Trong-rong -- had been advocating such a law for almost a decade,
but it wasn't until the Spring of 2003 that the Legislative Yuan
started to discuss the passage of such a law in earnest.
For a long time the debate in the Legislative Yuan was bogged
down, due to the fact that the pan-blue coalition still had a
majority. However, by mid-November 2003, the movement towards more
openness and democracy became unstoppable, and the pan-blue
coalition decided that a referendum law was unavoidable. Mr. Chen
profited from this momentum, and by the beginning of December 2003,
most opinion polls on the island showed him in an even race with his
opponents. By the end of December 2003, most polls showed him
drawing ahead, by the latest polls some 36% for the Chen-Annette Lu
ticket, versus some 34% for Lien-Soong.
Mr. Chen has also spoken out in favor of a
Constitution, to replace the present anachronistic "Republic
of China" Constitution, adopted by Chiang Kai-shek's
Nationalists in Nanking in China in December 1946.
Lien Chan, Kuomintang Presidential candidate
Lien Chan: making Al Gore look exciting
Mr. Lien Chan was selected as the Kuomintang's presidential
candidate in a KMT Party Congress in April 2003. He chose People's
First Party leader James Soong as his running mate.
The problem with Mr. Lien Chan is that he is a dour politician.
The standard joke in Taiwan is that Mr. Lien "makes
US Presidential candidate Al Gore look exciting."
Another problem with Mr. Lien is that he is exceedingly wealthy.
For many in Taiwan this raises the question how his wealth was
obtained. While there are no direct indications that Mr. Lien's
wealth was achieved in other than legitimate business practices,
there is a long history of links between the KMT's wealth -- "gold"
in Taiwan's terminology -- and the not insignificant underworld of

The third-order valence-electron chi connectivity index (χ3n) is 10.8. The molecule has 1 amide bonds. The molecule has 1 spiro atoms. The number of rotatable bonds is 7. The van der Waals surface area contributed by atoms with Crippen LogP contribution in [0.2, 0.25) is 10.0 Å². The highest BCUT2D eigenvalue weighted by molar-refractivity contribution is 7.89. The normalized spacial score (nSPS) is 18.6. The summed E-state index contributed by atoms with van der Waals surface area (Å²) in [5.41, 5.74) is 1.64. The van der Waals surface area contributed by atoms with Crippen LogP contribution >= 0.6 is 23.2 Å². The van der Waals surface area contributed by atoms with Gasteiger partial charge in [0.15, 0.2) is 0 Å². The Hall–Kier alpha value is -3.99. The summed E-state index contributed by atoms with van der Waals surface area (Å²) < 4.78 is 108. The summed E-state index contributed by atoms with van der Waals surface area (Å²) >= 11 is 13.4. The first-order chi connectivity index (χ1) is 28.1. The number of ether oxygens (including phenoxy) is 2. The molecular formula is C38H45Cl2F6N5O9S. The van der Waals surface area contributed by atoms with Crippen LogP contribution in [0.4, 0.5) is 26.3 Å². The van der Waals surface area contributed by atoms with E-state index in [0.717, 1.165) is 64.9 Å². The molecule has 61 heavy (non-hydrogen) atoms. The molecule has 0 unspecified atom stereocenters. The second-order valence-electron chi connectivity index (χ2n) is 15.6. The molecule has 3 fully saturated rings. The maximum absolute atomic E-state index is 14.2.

gangs and triads -- "black" in Taiwan's political
The DPP has long criticized the linkage between "black"
and "gold." A number of well-known figures in the
underworld were able to "buy themselves clean" by running
for office and even being elected to positions such as the
Legislative Yuan and County Magistrate. The Kuomintang has
traditionally condoned such activities and has done very little to
stem the influence of the underworld and money in politics.
James Soong, People's First Party, vice-presidential candidate
James Soong's financial scandals
In the 2000 Presidential elections, Mr. Soong initially was the
front runner, scoring significantly ahead of his two rivals in the
opinion polls. He eventually ended up in second place, trailing
behind the victorious President Chen.
Mr. Soong 's downfall was a corruption scandal, which continued to
follow him during the past four years. Both the Chung Hsing Bills
Finance embezzlement scandal and the Lafayette scandal reportedly
involved hundreds of millions of US dollars, which disappeared.
Soong is the major suspect, but because of his political position he
has been able to avoid punishment (see James Soong:
the money, in Taiwan Communiqué issue
no. 105, p. 10-11).
However, in spite of all this, Mr. Lien Chan selected Mr. Soong as
his vice-presidential running mate.